Library Journal (15 May, 1998)
[I won't quote all of this, as it gives away the ending.]
The time and place is immediate postwar Europe. Thousands of displaced persons are unable or unwilling to return home, fearing that their wartime suffering would only be magnified. One of them is Bronia, who has been passing as a man until Pascale, a translator with the U.S. Women's Army Corps, sees through her and is smitten. Pascale's fellow soldiers warm to her when they think she's fallen for a Polish refugee "boy." In her efforts to get Bronia to the States, Pascale is aided by a host of accomplices, all lesbian or gay: a well-known news broadcaster, an upper-class WAC officer, and a nurse. Bronia, who since the age of 17 has known only death and destruction, has to employ her own cunning and charm, winning over and transforming a young French prostitute shunned as a Nazi collaborator. In this romantic tale of love conquering all, Bronia and Pascale are put to one final test.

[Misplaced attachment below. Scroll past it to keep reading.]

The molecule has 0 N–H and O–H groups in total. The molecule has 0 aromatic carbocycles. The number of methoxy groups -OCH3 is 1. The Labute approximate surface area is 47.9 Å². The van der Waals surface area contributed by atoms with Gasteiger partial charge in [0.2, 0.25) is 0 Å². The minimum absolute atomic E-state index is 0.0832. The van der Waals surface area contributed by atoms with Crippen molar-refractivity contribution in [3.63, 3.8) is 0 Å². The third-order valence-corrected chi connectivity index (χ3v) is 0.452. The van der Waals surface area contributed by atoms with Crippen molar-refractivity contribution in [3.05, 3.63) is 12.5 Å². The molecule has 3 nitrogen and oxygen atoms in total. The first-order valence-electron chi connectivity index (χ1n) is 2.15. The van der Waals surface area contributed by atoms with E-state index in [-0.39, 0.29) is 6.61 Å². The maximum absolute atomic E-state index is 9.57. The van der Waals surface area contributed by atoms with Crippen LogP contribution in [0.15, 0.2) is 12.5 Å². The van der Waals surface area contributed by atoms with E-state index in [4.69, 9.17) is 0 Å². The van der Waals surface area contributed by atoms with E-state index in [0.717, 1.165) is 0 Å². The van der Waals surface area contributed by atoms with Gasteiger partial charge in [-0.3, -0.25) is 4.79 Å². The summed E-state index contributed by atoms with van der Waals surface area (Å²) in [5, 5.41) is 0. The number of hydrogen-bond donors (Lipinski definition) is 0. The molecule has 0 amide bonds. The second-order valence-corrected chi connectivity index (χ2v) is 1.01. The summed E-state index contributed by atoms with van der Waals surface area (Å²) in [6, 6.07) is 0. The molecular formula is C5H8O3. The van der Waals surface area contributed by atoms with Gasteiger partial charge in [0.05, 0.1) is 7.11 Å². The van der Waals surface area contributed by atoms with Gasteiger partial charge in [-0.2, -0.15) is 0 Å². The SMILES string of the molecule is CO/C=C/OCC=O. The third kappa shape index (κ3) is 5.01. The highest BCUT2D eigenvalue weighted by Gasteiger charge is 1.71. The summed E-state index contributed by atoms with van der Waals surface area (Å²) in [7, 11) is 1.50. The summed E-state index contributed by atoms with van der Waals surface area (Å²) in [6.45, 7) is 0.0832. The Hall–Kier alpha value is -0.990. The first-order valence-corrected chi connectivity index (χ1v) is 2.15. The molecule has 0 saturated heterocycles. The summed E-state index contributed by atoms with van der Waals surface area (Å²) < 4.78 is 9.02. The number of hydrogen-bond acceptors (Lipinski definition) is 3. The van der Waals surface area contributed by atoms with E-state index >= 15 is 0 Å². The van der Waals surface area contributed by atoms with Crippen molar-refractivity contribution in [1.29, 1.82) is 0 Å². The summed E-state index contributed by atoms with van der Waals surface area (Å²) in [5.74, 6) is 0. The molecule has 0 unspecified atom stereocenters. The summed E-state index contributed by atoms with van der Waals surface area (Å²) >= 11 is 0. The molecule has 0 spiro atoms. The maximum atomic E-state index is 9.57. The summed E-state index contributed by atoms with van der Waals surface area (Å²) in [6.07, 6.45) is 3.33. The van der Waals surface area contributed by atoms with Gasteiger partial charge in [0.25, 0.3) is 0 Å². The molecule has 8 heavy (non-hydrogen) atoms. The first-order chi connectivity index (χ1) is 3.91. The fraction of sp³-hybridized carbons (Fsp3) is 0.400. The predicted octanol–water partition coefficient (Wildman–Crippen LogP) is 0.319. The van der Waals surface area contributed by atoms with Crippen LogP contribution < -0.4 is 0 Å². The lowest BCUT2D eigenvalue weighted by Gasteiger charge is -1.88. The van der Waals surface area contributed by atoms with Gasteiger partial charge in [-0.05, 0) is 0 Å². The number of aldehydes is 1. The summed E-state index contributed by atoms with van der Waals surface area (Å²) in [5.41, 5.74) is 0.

Clarke's first novel is a tribute to the ingenuity of lovers in desperate circumstances.
© Ina Rimpau, Newark P.L., N.J. (Library Journal)
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